Miyagawa's color 1.33:1 frame is well rendered on Disc 2. Colors are bold and solid, as is the detail level. A consistent smattering of fine grain can be seen throughout which can be distracting at times. There are no signs of digital over-enhancement. Aside from the occasional missing frame or slight shudder (rare occurrences), this is a relatively clean transfer that does this important film justice.

Image Transfer Grade: B+

 

Audio Transfer

 LanguageRemote Access
MonoJapanese (Disc 2)yes
Dolby Digital
5.1
Musical score (Disc 1)yes


Audio Transfer Review: A Story of Floating Weeds can be viewed without audio, or with a newly commissioned piano score composed by Donald Sosin. Presented in Dolby 5.1, the new score has excellent fidelity. Sosin's music, inspired by Robert Schumann—who Ozu was fond of—is a fine accompaniment to the film, reflecting some of the chord progressions and themes heard in other Ozu films.

Floating Weeds is presented in its original mono track, remastered in 24-bit. Criterion has done a splendid job cleaning up this track, which features clear dialogue, music, and none of the hisses, pops or cracks that probably plagued the original, unrestored track.

Audio Transfer Grade: B+

 

Disc Extras

Full Motion menu with music
Scene Access with 16 cues and remote access
Subtitles/Captions in English with remote access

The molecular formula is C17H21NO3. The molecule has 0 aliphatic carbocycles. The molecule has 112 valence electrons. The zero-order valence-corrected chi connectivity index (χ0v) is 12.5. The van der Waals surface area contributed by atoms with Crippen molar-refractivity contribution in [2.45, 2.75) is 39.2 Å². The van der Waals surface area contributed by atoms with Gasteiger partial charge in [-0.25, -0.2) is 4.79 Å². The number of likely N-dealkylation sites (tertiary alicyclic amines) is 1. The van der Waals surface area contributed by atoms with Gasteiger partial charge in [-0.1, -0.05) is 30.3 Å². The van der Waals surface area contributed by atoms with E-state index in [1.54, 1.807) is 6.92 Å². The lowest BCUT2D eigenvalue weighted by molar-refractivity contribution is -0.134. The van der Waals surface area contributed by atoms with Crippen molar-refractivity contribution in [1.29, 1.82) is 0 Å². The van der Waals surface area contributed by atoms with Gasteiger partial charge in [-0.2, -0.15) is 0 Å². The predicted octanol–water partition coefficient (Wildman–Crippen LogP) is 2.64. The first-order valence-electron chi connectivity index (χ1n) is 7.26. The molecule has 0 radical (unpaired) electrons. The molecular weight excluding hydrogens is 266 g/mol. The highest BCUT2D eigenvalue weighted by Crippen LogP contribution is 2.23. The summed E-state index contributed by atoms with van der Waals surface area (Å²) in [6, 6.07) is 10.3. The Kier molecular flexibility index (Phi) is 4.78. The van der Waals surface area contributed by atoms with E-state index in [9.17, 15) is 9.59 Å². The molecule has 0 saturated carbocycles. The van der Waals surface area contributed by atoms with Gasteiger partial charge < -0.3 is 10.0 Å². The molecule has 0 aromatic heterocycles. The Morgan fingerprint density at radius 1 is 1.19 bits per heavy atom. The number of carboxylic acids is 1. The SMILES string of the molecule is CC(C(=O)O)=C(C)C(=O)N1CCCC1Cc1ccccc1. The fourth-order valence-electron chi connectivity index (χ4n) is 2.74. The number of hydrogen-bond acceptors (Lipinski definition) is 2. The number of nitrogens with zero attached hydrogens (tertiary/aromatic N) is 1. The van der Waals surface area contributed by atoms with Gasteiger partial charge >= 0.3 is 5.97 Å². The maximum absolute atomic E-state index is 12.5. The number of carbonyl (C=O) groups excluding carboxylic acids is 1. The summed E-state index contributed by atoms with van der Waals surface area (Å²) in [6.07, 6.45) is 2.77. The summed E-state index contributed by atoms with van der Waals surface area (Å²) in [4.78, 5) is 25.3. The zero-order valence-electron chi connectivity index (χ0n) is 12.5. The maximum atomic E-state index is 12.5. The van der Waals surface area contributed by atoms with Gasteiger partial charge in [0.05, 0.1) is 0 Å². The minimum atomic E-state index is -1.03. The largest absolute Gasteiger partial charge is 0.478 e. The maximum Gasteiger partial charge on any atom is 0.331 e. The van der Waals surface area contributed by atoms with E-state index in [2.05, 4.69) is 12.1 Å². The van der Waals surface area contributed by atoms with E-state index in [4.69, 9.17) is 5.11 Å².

2 Feature/Episode commentaries by Donald Richie and Roger Ebert
Packaging: Double alpha
Picture Disc
2 Discs
1-Sided disc(s)
Layers: RSDL

Extra Extras:
  1. Insert with an essay by Donald Richie
Extras Review: Aside from the two feature films, each dedicated to its own RSDL disc, the only extras are a pair of audio commentaries from two of film's most respected names. Famed Japanese film historian, Donald Richie, on A Story of Floating Weeds, explores the importance of this film in the Ozu canon, along with differences between this and the 1959 remake. He also explains some of the cultural details that could be missed by a non-Japanese audience.

Roger Ebert speaks on Floating Weeds. Ebert doesn't claim to be an expert, but an avid fan, indicated by his essay entry in his series entitled The Great Movies. He brings a fresh, exuberant, critical perspective to the film, expressing his admiration for Ozu's style, into which his comments delve deeply. I always enjoy Ebert's commentaries. He is able to balance his enthusiasm with an informative analysis.

The insert, when unfolded, is extremely long. Would it have been too much trouble to print a booklet? Despite a lack of other features, these two great commentary tracks make for a fine package.

The cover art replicates a poster used by the troupe to promote their show.

Extras Grade: B

 

Final Comments

Ozu's pair of films on the drifting ways of a troupe of performers exhibits not only his characteristic cinematic style, but his progression into the kind of material that would define his career. His characters and messages are universal, told within the context of daily life. Criterion's effort, though light on quantity, excels in quality. Don't let this one float away.